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Jewish Heritage: The Oral Histories - Cuba Family Archives

MEMOIRIST:             LAURA ZABAN DINERMAN  

INTERVIEWER:        NANCY POLLARD

LOCATION:               ATLANTA, GEORGIA

DATE:                        MARCH 5, 2008

Transcript (PDF)

BIOGRAPHY

Laura Zaban Dinerman was born in Atlanta in 1946 to Doris and Erwin Zaban.  Laura is a third generation Atlantan.  Both of her grandmothers were born in the United States.  Both grandfathers came to the United States in the mid-1890s from Austria-Hungary.  Her maternal grandparents are Sophie Cohen and Abraham Reisman.  Her paternal grandparents are Mandle and Sara Feidelson Zaban.  Her grandfather, Mandle Zaban, started the family business, Zep, which later became National Service Industries.  Laura has two siblings, Carol and Sara. 

Laura went to Morningside Elementary School and Grady High School.  She graduated from Oglethorpe University with a degree in early childhood education.  Her family were members of the Temple, where she attended Sunday school and was confirmed.  Laura has a long history of holding leadership positions at the Atlanta Jewish Federation and the Jewish Community Center.  She has also been very involved with the Breman Museum.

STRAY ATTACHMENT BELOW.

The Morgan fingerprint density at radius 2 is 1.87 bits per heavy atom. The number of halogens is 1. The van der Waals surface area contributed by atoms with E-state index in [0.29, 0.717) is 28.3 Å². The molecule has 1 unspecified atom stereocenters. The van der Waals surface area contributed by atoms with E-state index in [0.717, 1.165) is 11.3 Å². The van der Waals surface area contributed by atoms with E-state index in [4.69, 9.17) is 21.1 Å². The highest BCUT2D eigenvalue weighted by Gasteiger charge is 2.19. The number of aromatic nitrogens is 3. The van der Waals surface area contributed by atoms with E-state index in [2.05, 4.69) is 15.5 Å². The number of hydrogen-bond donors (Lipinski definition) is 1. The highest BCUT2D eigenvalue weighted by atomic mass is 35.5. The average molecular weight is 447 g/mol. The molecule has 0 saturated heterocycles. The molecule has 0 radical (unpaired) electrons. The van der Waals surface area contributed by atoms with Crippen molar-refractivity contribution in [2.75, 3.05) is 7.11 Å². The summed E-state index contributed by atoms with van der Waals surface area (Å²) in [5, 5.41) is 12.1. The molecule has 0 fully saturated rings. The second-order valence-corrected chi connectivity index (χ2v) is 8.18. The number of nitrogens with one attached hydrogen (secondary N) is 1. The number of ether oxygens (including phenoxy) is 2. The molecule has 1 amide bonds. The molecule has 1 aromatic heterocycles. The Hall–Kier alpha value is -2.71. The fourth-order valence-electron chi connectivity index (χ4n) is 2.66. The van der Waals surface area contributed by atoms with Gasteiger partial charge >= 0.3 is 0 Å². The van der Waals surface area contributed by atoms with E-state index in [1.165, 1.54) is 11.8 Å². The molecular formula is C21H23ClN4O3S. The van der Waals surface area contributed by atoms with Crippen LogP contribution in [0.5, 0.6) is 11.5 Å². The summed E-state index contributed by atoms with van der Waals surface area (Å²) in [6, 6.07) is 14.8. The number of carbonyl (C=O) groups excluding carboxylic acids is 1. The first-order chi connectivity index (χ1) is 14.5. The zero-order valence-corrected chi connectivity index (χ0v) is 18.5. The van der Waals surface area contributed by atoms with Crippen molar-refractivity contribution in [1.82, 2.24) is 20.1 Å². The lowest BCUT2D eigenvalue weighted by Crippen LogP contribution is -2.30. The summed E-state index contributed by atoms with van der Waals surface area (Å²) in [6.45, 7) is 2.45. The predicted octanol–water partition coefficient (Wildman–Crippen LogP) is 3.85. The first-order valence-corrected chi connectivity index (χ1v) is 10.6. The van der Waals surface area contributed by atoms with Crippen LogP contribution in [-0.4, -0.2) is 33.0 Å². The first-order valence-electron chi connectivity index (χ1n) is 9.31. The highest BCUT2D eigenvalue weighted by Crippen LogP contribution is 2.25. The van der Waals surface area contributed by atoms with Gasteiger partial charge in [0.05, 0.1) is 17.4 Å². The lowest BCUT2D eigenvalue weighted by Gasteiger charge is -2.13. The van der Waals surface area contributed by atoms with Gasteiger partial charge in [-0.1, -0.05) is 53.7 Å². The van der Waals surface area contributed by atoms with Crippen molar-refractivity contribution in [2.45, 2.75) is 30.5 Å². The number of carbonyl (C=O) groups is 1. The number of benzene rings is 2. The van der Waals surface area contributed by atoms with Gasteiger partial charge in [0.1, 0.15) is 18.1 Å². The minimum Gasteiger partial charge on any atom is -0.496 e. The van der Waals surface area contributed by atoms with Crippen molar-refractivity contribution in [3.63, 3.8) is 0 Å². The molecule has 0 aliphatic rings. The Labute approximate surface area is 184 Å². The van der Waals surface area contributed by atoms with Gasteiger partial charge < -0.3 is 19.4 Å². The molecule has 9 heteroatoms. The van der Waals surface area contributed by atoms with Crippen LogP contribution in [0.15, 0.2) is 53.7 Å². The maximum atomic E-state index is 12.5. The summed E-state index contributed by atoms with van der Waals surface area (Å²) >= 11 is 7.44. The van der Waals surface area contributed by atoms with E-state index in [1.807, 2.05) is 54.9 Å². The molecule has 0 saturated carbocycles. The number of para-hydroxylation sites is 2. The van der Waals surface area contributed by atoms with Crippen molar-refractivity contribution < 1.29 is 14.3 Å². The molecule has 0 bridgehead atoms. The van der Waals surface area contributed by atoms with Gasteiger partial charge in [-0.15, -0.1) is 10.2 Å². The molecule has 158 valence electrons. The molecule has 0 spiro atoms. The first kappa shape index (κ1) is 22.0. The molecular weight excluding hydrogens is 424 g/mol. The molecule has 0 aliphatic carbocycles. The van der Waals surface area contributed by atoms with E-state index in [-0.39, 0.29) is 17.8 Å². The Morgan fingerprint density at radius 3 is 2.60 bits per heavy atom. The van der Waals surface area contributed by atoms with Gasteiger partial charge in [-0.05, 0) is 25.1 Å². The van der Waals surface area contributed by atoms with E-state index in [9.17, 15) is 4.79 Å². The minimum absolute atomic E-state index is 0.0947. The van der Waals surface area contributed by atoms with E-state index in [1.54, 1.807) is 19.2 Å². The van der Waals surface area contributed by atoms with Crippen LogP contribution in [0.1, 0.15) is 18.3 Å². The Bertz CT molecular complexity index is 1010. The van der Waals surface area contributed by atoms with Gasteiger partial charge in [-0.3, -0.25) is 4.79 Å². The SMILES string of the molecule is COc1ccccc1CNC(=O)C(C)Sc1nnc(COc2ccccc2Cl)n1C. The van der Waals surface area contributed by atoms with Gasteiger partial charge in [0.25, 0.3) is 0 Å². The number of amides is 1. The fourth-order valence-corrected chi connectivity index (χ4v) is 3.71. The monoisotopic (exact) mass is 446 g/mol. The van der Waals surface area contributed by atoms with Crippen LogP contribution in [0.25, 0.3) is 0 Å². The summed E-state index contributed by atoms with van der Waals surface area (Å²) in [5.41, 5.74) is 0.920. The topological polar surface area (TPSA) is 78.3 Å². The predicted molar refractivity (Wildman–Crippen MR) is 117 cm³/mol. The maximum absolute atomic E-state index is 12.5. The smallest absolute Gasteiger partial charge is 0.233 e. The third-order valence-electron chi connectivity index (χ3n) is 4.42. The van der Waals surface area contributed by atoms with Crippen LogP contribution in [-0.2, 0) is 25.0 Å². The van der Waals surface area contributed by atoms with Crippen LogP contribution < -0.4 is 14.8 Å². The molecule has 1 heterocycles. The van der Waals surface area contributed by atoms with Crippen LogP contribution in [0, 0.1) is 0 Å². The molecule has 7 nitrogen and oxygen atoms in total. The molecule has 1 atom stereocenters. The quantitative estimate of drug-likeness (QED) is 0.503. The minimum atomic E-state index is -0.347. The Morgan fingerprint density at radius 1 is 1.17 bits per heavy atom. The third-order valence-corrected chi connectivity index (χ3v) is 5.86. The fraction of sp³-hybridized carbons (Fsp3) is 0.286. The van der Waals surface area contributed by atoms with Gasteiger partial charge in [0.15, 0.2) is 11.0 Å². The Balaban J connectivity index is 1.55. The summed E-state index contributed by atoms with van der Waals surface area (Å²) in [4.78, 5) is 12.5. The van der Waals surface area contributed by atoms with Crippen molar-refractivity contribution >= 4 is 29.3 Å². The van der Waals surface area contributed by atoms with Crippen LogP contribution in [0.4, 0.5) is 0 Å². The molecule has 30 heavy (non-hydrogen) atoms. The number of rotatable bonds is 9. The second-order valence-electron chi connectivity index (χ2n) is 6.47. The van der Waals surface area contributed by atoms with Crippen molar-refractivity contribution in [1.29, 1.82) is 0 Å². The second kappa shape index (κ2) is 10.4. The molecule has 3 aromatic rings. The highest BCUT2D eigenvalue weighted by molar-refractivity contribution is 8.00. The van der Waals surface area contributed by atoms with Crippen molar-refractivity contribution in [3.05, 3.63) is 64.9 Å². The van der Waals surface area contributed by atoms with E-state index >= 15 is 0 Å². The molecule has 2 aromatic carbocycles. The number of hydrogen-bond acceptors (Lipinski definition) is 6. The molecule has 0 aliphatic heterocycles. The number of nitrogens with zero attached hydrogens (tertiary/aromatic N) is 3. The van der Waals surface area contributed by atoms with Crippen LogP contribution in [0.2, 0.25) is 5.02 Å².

Laura married Marshall Dinerman in 1967.  They have three children, Eric, Michael, and Jennie.  She and Marshall have many grandchildren.

SCOPE OF INTERVIEW

Laura Dinerman begins the interview talking about her parents, who both grew up in Atlanta.  She relates that she is lucky to remember all four of her grandparents, who were a big part of their lives.  She remembers being together for every holiday and occasion.  She relates that her family belonged to the Temple and that her strongest recollection about Temple was sitting in services with her grandparents.  She remembers the bombing of the Temple as one of her strongest memories of being Jewish.  She remembers Rabbi Jacob Rothschild of the Temple.  She reflects that as a child she saw him as being bigger than life.  She talks her large family seders and the importance of the celebration to her and to her family.

Laura remembers segregation in Atlanta.  She remembers when Martin Luther King, Jr., was shot and recalls the fear she felt for Atlantans and the world after the event.  Laura talks about her friends and remembers walking to school with them.  She relates that she has remained friends with many of the children she grew up with.  She tells that she did not encounter antisemitism growing up.  

Laura speaks of her two sisters, Carol and Sara.  She discusses the Zaban family name and what it has become to mean in Atlanta.  She talks about her father and recalls him working long hours in the business when she was a child.  Laura talks about the importance of giving back to the community and the responsibility her family has within the community.  She relates how the success of the family business had changed everything in their lives.  She reflects that her most rewarding work was building the new Jewish Community Center.  She talks about her husband and their children, Eric, Michael, and Jennie, and their community involvement. 

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